Gautama Buddha was born a prince in Northern India around the year 563 B.C. He claimed to have been Enlightened (become a Buddha), and to be one of a series of Buddhas revealing teachings to humanity over many thousands of years.
The Bahá'í Faith was founded by Bahá'u'lláh, Who was born into a noble family in Persia in 1817. Bahá'ís recognise Him as the Fifth Buddha, the "Buddha of Universal Fellowship", for Whom mankind has been waiting.
Gautama Buddha promised repeatedly that after a long period of time, another Buddha would arise:
"I am not the first Buddha Who came upon this earth, nor shall I be the last. In due time, another Buddha will arise in the world, a Holy One, a supremely enlightened One ... knowing the universe, an Incomparable Leader of men... He will reveal to you the same eternal truths which I have taught you. He will preach to you His religion, glorious in its origin, glorious at the climax and glorious at the goal ... He will proclaim a religious life, wholly perfect and pure, such as I now proclaim. His disciples will number many thousands, while mine number many hundreds." (Digha-nikaya, IV.26)
When asked how Buddhists would recognize this new Teacher, the Buddha replied:
He will be known as Maitreya, which means He Whose name is kindness."
The other title for the Buddha-to-come was Amitabha (or Amida), which means "The Glory of the Infinite".
The blessed child born in Persia in 1817 was given the name Husayn, which means "kindness", but later adopted the spiritual title of Bahá'u'lláh, ("The Glory of God" or "The Glory of the Infinite").
The Unknowable Essence
Speaking of the Creator, the "First Cause", the Buddhist Scriptures say:
O disciples, there is a non-born, a non-produced, non-created and a non-formed. If there were not, O disciples, a non-born, a non-produced, a non-created and a non-formed, there would be no issue for the born, the produced, the created, the formed." (Udana, v.81)
Bahá'u'lláh described God in this way:
The birds of men's hearts, however high they soar, can never hope to attain the heights of His unknowable Essence. It is He Who hath called into being the whole of creation, Who hath caused every created thing to spring forth at His behest ... Far be it from His glory that human pen or tongue should hint at His mystery, or that human heart conceive His Essence."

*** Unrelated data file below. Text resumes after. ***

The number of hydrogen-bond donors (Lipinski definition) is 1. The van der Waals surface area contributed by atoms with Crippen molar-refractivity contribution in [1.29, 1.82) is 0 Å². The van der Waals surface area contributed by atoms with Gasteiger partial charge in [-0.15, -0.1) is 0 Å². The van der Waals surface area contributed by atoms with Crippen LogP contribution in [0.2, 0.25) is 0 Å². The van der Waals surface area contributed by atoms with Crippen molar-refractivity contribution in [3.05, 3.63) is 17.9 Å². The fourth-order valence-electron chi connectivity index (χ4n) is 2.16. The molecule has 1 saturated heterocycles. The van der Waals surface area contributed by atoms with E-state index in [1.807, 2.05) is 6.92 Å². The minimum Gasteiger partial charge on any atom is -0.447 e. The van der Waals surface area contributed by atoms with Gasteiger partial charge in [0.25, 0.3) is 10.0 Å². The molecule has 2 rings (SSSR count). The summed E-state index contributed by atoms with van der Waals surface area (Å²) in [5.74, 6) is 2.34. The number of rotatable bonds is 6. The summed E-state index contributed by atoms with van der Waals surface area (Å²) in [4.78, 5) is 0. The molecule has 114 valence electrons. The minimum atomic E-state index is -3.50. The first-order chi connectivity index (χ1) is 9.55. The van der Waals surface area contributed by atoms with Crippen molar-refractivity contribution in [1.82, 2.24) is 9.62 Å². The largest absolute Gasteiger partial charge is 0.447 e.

In one of His books, "The Seven Valleys", Bahá'u'lláh described the seventh valley as "true poverty and absolute nothingness". This, the ultimate goal of life, is explained as "the dying from self and the living in God."
The Basic Truths
Although the basic truths taught by Gautama Buddha remain the same, they are expanded and made more explicit, in accordance with the needs of this age. The Buddha taught The Middle Way, between materialism and extreme asceticism. This approached is reaffirmed by Bahá'u'lláh:
"In all matters moderation is desirable. If a thing is carried to excess, it will prove a source of evil."
The Buddha presented the Noble Eightfold Path as a guide to living. As promised by the Buddha, Bahá'u'lláh taught these same noble ideals. Below are some examples of Bahá'u'lláh's teachings under the individual headings of the Eightfold Path:
"Man should know his own self, and know those things which lead to loftiness or baseness, to shame or to honour..."
"He is my true follower who, if he come to a valley of pure gold will pass straight through it aloof as a cloud, and will neither turn back, nor pause."
"Verily I say, the tongue is for mentioning what is good, defile it not with unseemly talk."
"They that follow their lusts and corrupt inclinations have erred and dissipated their efforts. They indeed are of the lost."
"It is made incumbent on every one of you to engage in some one occupation, such as arts, trades, and the like. We have made this -- your occupation -- identical with the worship of God, the True One."
"All efforts and exertion put forth by man from the fullness of his heart is worship, if it is prompted by the highest motives and the will to do service to humanity."
"The station of absolute self-surrender transcendeth, and will ever remain exalted above every other station."
"The meditative faculty is akin to the mirror; if you put it before earthly objects it will reflect them? But if you turn the mirror of your spirits heavenwards? the virtues of the Kingdom will be obtained."
Bahá'u'lláh taught the idea of progressive revelation. The Founders of the religions of the world, in every age, reaffirm the universal spiritual truths, but also reveal new teachings appropriate to the conditions of the time:
"Every Prophet Whom the almighty and peerless Creator hath purposed to send to the peoples of the earth hath been entrusted with a Message, and charged to act in a manner that would best meet the requirements of the age in which He appeared."Bahá'ís believe that the new Teaching (Dharma) specifically for this age is the recognition of the oneness of religion and the oneness of mankind.
Bahá'u'lláh introduced teachings designed to bring about this universal fellowship.
These teachings include:
- Equality of women with men.
- Independent investigation of truth.
- Elimination of poverty.
- Relinquishing prejudice of all kinds.
- A world federation.
- A society based on spiritual values.
These teachings will bring about the Golden Age of mankind, prophesied by the Buddha as "the world system of the Lord Amitabha", the "Pure Land". The Bahá'í writings describe it like this:
"The gift of God to this enlightened age is the knowledge of the oneness of mankind and of the fundamental oneness of religion. War shall cease between nations, and by the will of God the Most Great Peace shall come; the world will be seen as a new world, and all men will live as brothers."
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